Grand Teton National Park:

On July 26, 1923, in Maud Noble’s cabin at Menor’s Ferry, Moose, WY a group of locals gathered to have a conversation about protecting the area from further development.  They wanted to leave the area undeveloped and pristine.  A hundred years later we have the pleasure of traveling through the Grand Teton National Park.  The name derived from French-Canadian trappers who accompanied the earliest British expeditions into this territory.  As they approached the range from the west, they beheld three towering mountains upon which they bestowed the name of “Trois Tetons” (Three Breasts) or so the story goes.  

The Grand Teton National Park boundaries include approximately 310,000 acres, 485 square miles. And I have only allotted about a day and a half to take in the glorious mountains, forests, lakes, rivers, and hopefully some wildlife.  After the presentation with the Park Ranger, it will be my desire Not to encounter any bears.

Only one day and a half to explore:

Stop #1

Drop in on a ranger presentation about bears and bear safety.  The ranger demonstrated the proper usage of bear spray which is to use it when the bear is coming towards you.  The main thing is to not spray it all at once, as the bear may retreat, and then come back. You don’t want to have an empty can of bear spray when the angry bear is charging.   Once you have emptied your can you need to leave the area immediately and report the incident to a ranger.  Apparently, the spray once deployed will end up acting as an attractant. 

Yellowstone is home to both black bears and grizzly bears. The bears are at the top of the Yellowstone food chain, which puts you and me after the bear.  Although big, fury, and bearing sharp teeth and claws, bears do not like interacting with us. Unless attracted by food, bears will go out of their way to avoid humans.

A bear in the distance: If the bear sees you, retreat slowly and leave the area. If possible, slowly walk upwind to let your scent reach the bear. If a bear stands up on two legs, it’s probably trying to gather information about you rather than being aggressive. Don’t panic: just slowly back away.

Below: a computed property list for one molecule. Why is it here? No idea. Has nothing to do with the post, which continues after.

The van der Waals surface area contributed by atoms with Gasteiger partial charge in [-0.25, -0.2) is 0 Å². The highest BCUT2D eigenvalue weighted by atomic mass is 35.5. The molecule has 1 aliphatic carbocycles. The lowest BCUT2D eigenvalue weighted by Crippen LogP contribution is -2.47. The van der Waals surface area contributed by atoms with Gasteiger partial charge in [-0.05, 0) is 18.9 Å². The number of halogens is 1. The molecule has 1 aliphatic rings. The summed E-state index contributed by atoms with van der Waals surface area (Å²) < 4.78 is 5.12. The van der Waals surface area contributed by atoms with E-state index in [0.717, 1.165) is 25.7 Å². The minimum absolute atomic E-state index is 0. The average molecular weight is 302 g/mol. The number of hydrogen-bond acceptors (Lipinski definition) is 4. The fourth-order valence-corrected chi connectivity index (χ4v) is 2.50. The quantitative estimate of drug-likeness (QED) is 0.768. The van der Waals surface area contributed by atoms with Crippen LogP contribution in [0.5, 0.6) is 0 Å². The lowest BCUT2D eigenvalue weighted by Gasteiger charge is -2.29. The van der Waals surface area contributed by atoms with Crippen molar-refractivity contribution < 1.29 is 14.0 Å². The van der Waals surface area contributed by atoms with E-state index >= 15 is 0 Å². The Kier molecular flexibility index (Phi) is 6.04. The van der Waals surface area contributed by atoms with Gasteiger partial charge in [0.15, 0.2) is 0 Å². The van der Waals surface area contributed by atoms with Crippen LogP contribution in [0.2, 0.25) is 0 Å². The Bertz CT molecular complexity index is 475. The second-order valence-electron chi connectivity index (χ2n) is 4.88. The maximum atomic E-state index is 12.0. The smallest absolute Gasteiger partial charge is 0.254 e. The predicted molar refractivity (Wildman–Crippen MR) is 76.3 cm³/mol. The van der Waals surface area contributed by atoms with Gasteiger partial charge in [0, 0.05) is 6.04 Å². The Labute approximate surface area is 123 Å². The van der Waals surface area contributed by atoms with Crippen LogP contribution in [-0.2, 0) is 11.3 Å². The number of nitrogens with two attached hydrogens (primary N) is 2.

If the bear clacks its teeth, sticks out its lips, huffs, woofs, or slaps the ground with its paws, it is warning you that you are too close and are making it nervous. Heed this warning and slowly back away. Do Not drop to the ground and “play dead.” Do Not run, shout, or make sudden movements: you don’t want to startle the bear. Running may trigger a chase response in the bear and you can’t outrun a bear.

Slowly putting distance between yourself and the bear may defuse the situation. Draw your bear spray from the holster, remove the safety tab, and prepare to use it if the bear charges.

Charging Bears

If a bear charges you after a surprise encounter, stay still and stand your ground. Most of the time, the bear is likely to break off the charge or veer away. If you run, you’re likely to trigger a chase response from the bear. If you have bear spray, this is the time to use it. Start spraying the charging bear when it is about 60 feet away or less.

If the bear continues to charge, it’s important not to drop to the ground and “play dead” until the bear makes contact, or the second before the bear makes contact.

If the Bear makes Contact:

Drop to the ground; put your arms over the back of your neck for protection. If you have a backpack good. Keep it on.  Lie on your stomach and clasp your hands over the back of your neck with your elbows protecting the sides of your face. Remain still and stay silent, go limp to let him know he wins, that you are not a threat.  Just curious how easy it is to go limp when being attacked by a bear?

During a surprise encounter where the bear is reacting defensively, you should not fight back. Fighting back will only prolong the attack and will likely result in more serious injuries. Apparently, since 1970 people who played dead when attacked by a bear during a surprise encounter in Yellowstone received only minor injuries.  However, those who fought back during surprise encounters received very severe injuries.